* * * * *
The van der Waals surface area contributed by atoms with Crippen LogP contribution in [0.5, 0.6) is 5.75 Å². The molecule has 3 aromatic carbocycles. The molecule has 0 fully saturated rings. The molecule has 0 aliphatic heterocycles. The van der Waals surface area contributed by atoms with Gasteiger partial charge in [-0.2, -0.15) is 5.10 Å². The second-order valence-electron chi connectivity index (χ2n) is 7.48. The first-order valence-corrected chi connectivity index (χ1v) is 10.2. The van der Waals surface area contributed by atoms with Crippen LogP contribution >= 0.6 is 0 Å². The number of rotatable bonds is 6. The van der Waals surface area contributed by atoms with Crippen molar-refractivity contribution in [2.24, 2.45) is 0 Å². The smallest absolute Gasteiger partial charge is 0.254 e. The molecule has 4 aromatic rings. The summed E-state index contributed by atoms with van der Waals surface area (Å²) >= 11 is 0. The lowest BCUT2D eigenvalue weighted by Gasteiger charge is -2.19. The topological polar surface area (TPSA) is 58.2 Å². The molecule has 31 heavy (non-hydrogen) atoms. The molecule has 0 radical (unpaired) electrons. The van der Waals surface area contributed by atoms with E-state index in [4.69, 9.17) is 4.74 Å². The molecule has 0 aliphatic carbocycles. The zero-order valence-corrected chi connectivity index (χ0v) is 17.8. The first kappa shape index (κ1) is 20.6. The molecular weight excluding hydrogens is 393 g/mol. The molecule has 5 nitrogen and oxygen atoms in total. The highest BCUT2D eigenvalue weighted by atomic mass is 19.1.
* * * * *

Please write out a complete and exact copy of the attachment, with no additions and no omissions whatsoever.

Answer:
The van der Waals surface area contributed by atoms with Crippen LogP contribution in [0.5, 0.6) is 5.75 Å². The molecule has 3 aromatic carbocycles. The molecule has 0 fully saturated rings. The molecule has 0 aliphatic heterocycles. The van der Waals surface area contributed by atoms with Gasteiger partial charge in [-0.2, -0.15) is 5.10 Å². The second-order valence-electron chi connectivity index (χ2n) is 7.48. The first-order valence-corrected chi connectivity index (χ1v) is 10.2. The van der Waals surface area contributed by atoms with Crippen LogP contribution >= 0.6 is 0 Å². The number of rotatable bonds is 6. The van der Waals surface area contributed by atoms with Crippen molar-refractivity contribution in [2.24, 2.45) is 0 Å². The smallest absolute Gasteiger partial charge is 0.254 e. The molecule has 4 aromatic rings. The summed E-state index contributed by atoms with van der Waals surface area (Å²) >= 11 is 0. The lowest BCUT2D eigenvalue weighted by Gasteiger charge is -2.19. The topological polar surface area (TPSA) is 58.2 Å². The molecule has 31 heavy (non-hydrogen) atoms. The molecule has 0 radical (unpaired) electrons. The van der Waals surface area contributed by atoms with E-state index in [4.69, 9.17) is 4.74 Å². The molecule has 0 aliphatic carbocycles. The zero-order valence-corrected chi connectivity index (χ0v) is 17.8. The first kappa shape index (κ1) is 20.6. The molecular weight excluding hydrogens is 393 g/mol. The molecule has 5 nitrogen and oxygen atoms in total. The highest BCUT2D eigenvalue weighted by atomic mass is 19.1.